Three Medical Marijuana Ballot Questions - An Explainer

If you are a Missouri voter you may have noticed that there are three different items on the ballot that aim to legalize medical marijuana. I believe that it’s time for the residents of our state to have legal access to marijuana to treat a variety of ailments, from chronic pain to epilepsy.

Figuring out which one to vote for is a bit tricky, though. For the tl;dr version, here is my recommendation:


Amendment 2 - New Approach Missouri Yes

Amendment 3 - Find the Cures No

Proposition C - Missourians for Patient Care No

Why don’t I just vote yes on all three to be sure?

Well, let’s compare the three by their intent.

Prop C and Amendment 2 are relatively similar in their intent. Both will put the Department of Health and Senior Services in charge of regulating medical marijuana. Both generate revenue through a modest sales tax that will primarily support veteran services. There are some minor differences in the details but the intent is largely the same between Prop C and Amendment 2.

There is a fundamental difference, however. Under Proposition C, medical marijuana would be legalized by statute whereas Amendment 2 adds protection of medical marijuana into the Missouri Constitution. And for that reason I recommend Amendment 2 over Proposition C. More on that later if you want to get into the weeds (no pun intended).

Now let’s look at Amendment 3. This one charges a 15% sales tax on medical marijuana (compared to 4% in Amendment 2) and the money goes to medical research. And unlike the other two proposals that call for DHSS to regulate medical marijuana, this one creates a new state agency to oversee the program. And the text of the amendment would put Brad Bradshaw, the primary backer of the initiative in charge of that agency.

The tax rate is shockingly high and the regulatory framework is troubling with Amendment 3. For these reasons I encourage you to vote no and Amendment 3.

Okay, but why not vote yes on Prop C and Amendment 2 to be sure?

If voters approve two ore more conflicting amendments on the same ballot, the one with the highest number of votes is adopted into law. So no big deal. However, an affirmative vote for an amendment and a proposition with conflicting language on the same ballot becomes more problematic. From Ballotpedia:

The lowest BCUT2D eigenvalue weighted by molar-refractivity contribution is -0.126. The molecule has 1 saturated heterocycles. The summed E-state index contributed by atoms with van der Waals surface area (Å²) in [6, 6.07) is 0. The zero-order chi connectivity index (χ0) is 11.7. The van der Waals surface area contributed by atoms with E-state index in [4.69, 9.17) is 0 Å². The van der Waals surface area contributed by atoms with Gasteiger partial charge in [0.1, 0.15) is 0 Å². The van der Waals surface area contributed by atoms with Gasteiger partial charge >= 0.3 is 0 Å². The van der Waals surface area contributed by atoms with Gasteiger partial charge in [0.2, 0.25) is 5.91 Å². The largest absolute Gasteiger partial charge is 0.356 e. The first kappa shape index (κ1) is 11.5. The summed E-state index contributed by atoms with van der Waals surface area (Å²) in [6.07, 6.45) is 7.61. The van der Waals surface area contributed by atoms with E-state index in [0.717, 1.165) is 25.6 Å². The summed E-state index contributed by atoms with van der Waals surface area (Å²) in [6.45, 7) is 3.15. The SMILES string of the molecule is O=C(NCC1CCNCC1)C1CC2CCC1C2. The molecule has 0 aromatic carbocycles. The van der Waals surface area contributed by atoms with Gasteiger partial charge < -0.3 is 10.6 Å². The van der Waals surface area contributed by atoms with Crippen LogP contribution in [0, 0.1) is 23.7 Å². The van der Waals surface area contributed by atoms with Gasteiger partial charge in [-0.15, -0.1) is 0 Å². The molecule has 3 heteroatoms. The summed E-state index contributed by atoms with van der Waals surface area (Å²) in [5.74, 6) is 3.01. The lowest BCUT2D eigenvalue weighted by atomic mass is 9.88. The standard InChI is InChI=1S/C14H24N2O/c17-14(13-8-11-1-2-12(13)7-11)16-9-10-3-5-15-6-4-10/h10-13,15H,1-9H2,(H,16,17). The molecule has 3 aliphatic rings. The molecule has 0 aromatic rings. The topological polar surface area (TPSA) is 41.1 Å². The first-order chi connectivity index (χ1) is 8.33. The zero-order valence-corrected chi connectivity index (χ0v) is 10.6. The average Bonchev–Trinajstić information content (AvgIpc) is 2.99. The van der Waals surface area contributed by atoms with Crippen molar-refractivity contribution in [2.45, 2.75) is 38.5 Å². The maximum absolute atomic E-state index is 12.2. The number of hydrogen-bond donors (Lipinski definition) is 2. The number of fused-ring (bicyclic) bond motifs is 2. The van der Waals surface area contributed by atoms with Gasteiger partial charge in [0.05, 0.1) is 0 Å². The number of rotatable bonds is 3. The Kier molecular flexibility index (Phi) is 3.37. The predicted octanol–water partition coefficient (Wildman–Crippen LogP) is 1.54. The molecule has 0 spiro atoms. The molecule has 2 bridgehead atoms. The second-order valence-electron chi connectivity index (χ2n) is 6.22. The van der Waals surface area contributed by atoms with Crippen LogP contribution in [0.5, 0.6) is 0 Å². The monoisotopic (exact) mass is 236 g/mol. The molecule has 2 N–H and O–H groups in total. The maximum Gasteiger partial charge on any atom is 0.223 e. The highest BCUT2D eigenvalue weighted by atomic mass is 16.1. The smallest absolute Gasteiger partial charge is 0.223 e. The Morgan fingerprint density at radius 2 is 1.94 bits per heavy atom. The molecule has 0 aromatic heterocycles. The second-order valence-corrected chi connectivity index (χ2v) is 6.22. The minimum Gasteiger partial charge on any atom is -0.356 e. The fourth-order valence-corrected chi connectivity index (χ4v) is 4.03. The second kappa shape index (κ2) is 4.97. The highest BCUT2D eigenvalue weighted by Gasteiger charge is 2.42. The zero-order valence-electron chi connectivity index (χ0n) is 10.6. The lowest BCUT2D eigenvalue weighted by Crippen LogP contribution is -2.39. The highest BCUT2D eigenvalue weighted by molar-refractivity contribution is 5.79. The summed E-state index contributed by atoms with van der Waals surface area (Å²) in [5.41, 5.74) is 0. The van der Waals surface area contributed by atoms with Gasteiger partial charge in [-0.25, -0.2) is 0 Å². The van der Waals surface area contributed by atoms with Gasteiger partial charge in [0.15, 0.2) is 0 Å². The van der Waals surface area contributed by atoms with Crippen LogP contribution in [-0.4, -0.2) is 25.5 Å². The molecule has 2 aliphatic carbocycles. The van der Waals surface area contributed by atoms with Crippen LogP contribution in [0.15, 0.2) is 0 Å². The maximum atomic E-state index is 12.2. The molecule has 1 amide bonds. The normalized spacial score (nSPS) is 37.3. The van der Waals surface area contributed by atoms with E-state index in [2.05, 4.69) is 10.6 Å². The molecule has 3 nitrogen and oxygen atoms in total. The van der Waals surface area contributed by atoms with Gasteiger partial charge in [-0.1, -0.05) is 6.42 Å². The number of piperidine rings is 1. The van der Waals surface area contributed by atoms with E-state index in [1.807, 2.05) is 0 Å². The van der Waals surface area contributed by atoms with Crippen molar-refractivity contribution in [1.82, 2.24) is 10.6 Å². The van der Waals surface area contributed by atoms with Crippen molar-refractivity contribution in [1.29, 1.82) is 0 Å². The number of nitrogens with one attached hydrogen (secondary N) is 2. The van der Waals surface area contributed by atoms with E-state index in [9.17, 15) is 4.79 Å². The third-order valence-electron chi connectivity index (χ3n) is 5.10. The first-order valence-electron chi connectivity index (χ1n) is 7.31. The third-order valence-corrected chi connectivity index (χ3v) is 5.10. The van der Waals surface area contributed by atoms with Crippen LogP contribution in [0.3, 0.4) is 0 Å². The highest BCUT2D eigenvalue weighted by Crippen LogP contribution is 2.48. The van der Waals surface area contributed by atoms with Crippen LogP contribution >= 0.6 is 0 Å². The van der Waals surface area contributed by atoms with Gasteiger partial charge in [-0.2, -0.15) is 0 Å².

If two conflicting constitutional amendments, such as Amendment 2 and Amendment 3, are approved, the one receiving the most affirmative votes prevails.[2] State law does provide a protocol for when voters approve statutes, such as Proposition C, and amendments, such as Amendment 2 and Amendment 3, that are in conflict. Speaking to a similar issue regarding tobacco tax initiatives in 2016, the attorney general's office said the issue would need to be decided in court.

Now if you need any further reason to vote yes on Amendment 2 and no on Prop C, let’s examine the distinction between the two types of ballot questions - amendments and propositions.


The Missouri Constitution (not to be confused with the U.S. Constitution) offers a way for voters of the state to directly change state statutes - the laws governing the state. Most often statutes are proposed, debated, and adopted by the General Assembly (the state House of Representatives and the state Senate) and then signed by the governor. But since things can get a little gridlocked in Jefferson City, the citizens often petition to put a new statute on the ballot - this ballot question is called a proposition. Propositions can also be put to a statewide vote by the General Assembly - the Constitution requires any tax increase to go to a vote, for example. A proposition requires just a simple majority of the statewide vote to pass. And because the new law is just a change to the state statutes, the General Assembly can vote to repeal the new law at some point in the future and then pass the bill to the Governor to sign into law.


These are ballot questions that change the state Constitution itself. They can be added to the ballot a few different ways. Most commonly they are initiated through a petition process or they are added by the Missouri General Assembly. Amendments always have to be approved by a vote of the people with a simple majority. The General Assembly cannot amend the constitution without a vote of the people - this is an important distinction for the discussion about medical marijuana.

To prevent a legal battle between two good laws and to ensure that medical marijuana cannot be repealed without a vote of the people, I recommend voting yes on Amendment 2 and no on Proposition C.